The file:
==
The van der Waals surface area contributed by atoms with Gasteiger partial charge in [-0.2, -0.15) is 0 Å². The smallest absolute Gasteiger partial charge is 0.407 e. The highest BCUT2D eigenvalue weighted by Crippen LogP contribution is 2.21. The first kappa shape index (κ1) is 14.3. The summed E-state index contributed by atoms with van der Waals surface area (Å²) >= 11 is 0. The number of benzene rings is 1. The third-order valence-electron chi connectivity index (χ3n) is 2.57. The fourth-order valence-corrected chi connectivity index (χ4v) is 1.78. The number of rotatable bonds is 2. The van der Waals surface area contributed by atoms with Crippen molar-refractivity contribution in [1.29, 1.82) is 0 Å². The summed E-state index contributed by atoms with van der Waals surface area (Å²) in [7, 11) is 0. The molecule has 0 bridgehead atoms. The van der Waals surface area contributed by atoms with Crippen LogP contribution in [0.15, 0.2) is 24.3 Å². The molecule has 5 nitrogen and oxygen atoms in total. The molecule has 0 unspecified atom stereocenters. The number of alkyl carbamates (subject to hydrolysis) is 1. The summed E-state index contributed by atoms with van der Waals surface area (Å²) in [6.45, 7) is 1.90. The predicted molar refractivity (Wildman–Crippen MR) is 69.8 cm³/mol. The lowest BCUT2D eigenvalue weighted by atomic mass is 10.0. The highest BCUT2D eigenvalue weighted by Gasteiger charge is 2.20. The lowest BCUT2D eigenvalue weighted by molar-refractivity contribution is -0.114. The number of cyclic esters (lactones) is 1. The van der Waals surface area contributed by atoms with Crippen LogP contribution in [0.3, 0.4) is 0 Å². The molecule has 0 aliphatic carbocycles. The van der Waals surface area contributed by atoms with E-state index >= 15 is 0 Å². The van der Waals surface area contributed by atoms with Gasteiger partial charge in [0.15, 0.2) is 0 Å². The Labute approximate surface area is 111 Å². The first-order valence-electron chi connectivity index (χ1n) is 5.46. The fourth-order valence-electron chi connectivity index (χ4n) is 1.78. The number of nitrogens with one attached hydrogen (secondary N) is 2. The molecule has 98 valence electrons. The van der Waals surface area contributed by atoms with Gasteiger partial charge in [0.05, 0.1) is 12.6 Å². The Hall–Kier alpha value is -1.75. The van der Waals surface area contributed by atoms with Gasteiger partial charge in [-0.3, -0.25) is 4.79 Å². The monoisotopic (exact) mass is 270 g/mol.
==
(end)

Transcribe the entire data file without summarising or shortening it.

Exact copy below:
The van der Waals surface area contributed by atoms with Gasteiger partial charge in [-0.2, -0.15) is 0 Å². The smallest absolute Gasteiger partial charge is 0.407 e. The highest BCUT2D eigenvalue weighted by Crippen LogP contribution is 2.21. The first kappa shape index (κ1) is 14.3. The summed E-state index contributed by atoms with van der Waals surface area (Å²) >= 11 is 0. The number of benzene rings is 1. The third-order valence-electron chi connectivity index (χ3n) is 2.57. The fourth-order valence-corrected chi connectivity index (χ4v) is 1.78. The number of rotatable bonds is 2. The van der Waals surface area contributed by atoms with Crippen molar-refractivity contribution in [1.29, 1.82) is 0 Å². The summed E-state index contributed by atoms with van der Waals surface area (Å²) in [7, 11) is 0. The molecule has 0 bridgehead atoms. The van der Waals surface area contributed by atoms with Crippen LogP contribution in [0.15, 0.2) is 24.3 Å². The molecule has 5 nitrogen and oxygen atoms in total. The molecule has 0 unspecified atom stereocenters. The number of alkyl carbamates (subject to hydrolysis) is 1. The summed E-state index contributed by atoms with van der Waals surface area (Å²) in [6.45, 7) is 1.90. The predicted molar refractivity (Wildman–Crippen MR) is 69.8 cm³/mol. The lowest BCUT2D eigenvalue weighted by atomic mass is 10.0. The highest BCUT2D eigenvalue weighted by Gasteiger charge is 2.20. The lowest BCUT2D eigenvalue weighted by molar-refractivity contribution is -0.114. The number of cyclic esters (lactones) is 1. The van der Waals surface area contributed by atoms with Crippen LogP contribution in [0.3, 0.4) is 0 Å². The molecule has 0 aliphatic carbocycles. The van der Waals surface area contributed by atoms with E-state index >= 15 is 0 Å². The van der Waals surface area contributed by atoms with Gasteiger partial charge in [0.15, 0.2) is 0 Å². The Labute approximate surface area is 111 Å². The first-order valence-electron chi connectivity index (χ1n) is 5.46. The fourth-order valence-electron chi connectivity index (χ4n) is 1.78. The number of nitrogens with one attached hydrogen (secondary N) is 2. The molecule has 98 valence electrons. The van der Waals surface area contributed by atoms with Gasteiger partial charge in [0.05, 0.1) is 12.6 Å². The Hall–Kier alpha value is -1.75. The van der Waals surface area contributed by atoms with Gasteiger partial charge in [-0.3, -0.25) is 4.79 Å². The monoisotopic (exact) mass is 270 g/mol.